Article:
The writer is executive director of Maryland Citizens Against Lawsuit Abuse.
Maryland's medical liability insurance problem is directly confronting Shore Health System, a two-hospital nonprofit health care organization in Easton and Cambridge.
This year, the medical liability insurance premiums for our two hospitals increased by more than 30 percent. Now, our liability insurance carrier has notified us that it will no longer write liability insurance for hospitals in Maryland.
Why? Because of a skewed medical liability system that has let claim payouts soar into the stratosphere.
Victims deserve fair compensation, but limits must be set to restore balance.
If this turns into a full-blown crisis, consumers will be the ultimate losers as hospitals decline, physicians leave the state and the cost of health care -- when it is available -- climbs out of the reach of most people.
Joseph P. Ross
The writer is president and CEO of Shore Health System.
What is disturbing about the current discussion of the cost of malpractice insurance is that while as many as 98,000 people are killed by medical mistakes annually across the country, we continue to think denying victims compensation will fix the problem.
Instead of taking steps to limit the rights of patients who have been injured and killed, hospitals should deny privileges to repeat malpractice offenders.
Health care in America represents the aggregate efforts of a multitude of independent, predominantly small-business points of service. It is self-evident that the viability of these individual points of service is adversely affected by rising operating costs.
But it is not universally understood that the revenues generated from delivering health care are firmly fixed by institutions and governmental agencies. As such, rising expenses cannot be effectively passed through to offset increasing operating costs.
At some level of increased operating costs, each individual unit of health care delivery will become insolvent, until ultimately the entire health care system fails. For some specialties, this break point has arrived. For others, it is drawing near.
But it is a certainty that the projected escalation of medical malpractice insurance costs will precipitate, in a piecemeal fashion, the failure of our entire health care system.
Now is the time to implement measures to avert this consequence.
Dr. Mark F. Williams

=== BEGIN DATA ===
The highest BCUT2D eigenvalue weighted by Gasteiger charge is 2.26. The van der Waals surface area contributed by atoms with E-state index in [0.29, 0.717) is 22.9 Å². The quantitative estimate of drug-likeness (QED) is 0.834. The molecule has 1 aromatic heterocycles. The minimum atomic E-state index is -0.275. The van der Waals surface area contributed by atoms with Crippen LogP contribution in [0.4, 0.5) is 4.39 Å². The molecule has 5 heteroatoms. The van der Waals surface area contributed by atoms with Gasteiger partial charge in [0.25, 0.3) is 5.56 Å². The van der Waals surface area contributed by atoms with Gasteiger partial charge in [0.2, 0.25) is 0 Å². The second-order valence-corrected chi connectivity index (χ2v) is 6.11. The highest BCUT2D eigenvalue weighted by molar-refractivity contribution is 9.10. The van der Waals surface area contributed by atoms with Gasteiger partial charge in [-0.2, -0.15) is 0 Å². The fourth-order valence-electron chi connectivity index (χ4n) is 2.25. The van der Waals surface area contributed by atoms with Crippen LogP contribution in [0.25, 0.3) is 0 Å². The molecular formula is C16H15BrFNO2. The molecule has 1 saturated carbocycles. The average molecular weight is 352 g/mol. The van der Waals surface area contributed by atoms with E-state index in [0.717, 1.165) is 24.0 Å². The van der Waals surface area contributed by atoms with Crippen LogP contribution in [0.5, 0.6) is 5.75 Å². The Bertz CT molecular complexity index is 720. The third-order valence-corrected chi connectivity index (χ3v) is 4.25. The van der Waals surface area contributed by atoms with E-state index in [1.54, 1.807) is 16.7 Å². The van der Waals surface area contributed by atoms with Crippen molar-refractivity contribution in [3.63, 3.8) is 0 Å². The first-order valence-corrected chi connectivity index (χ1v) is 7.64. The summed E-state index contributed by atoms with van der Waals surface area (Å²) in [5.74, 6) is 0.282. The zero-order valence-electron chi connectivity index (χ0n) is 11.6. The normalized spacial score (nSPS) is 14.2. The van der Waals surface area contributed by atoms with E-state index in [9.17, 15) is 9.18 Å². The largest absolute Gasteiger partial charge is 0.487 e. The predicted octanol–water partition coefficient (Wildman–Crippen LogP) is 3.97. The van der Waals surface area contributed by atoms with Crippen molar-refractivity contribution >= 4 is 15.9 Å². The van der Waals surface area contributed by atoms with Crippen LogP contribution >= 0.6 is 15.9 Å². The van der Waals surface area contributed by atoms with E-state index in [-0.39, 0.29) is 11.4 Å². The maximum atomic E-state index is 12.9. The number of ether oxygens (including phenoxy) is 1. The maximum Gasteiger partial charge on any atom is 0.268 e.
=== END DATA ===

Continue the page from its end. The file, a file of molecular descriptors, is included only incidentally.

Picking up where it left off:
The writer is president of the Maryland Society of Otolaryngology.
It is certain that the rising cost of medical malpractice insurance will have an adverse impact on and remain an increasingly serious threat to our health care system.
This cost will be passed on to consumers in higher health insurance premiums, increasing physician fees, "defensive medicine" with overuse of expensive diagnostic procedures, and reduced patient advocacy by health care providers.
Already, many experienced and talented physicians are leaving medical practice because of rising malpractice costs, loss of decisional autonomy in medical practice, overregulation by governmental and private health insurance agencies and fear of unwarranted malpractice lawsuits.
If rising medical malpractice insurance costs are not addressed by equitable tort reform, the exodus of competent physicians from private medical practice may become torrential in the future.
Dr. Roland C. Einhorn
The Sun posed the question of whether rising malpractice rates threaten health care. As a parent who lost a child to medical negligence, I think a much more serious threat to health care comes from the quick-fix solutions that have been proposed by the insurance industry in the name of reducing malpractice rates.
The insurance industry would lead you to believe that frivolous lawsuits are driving rates up and doctors out of practice. In fact, the number of claims filed and payouts to injured patients are both down significantly in recent years.
And what about those runaway juries? The fact is in Maryland we already have a cap in place that limits the punitive damages any patient may collect, so there can be no out-of-control jury awards. And Maryland took steps long ago to discourage frivolous lawsuits by requiring that a certificate from a practicing doctor be filed to verify the merits of a malpractice claim.
While medical malpractice lawsuits are not out of control, the costs of preventable mistakes in health care are staggering. A 1999 study conducted by the Institute of Medicine, a private organization established by Congress to provide advice on medical issues, concluded that between 44,000 and 98,000 Americans die each year as a result of medical mistakes made in the hospital.
Medical malpractice cases are costly to pursue. Very few victims could afford to bring these cases to court if they had to put up the money to do it. Further limitations on either legal fees or damages are designed to make it less feasible to bring these cases to trial successfully.
The real loser in this scenario will be the victim, the person who can afford it the least. The winners are the insurance companies and the bad doctors they protect.
The writer's daughter, Brianna, died as a result of a medical mistake by the Johns Hopkins Home Care Group in December.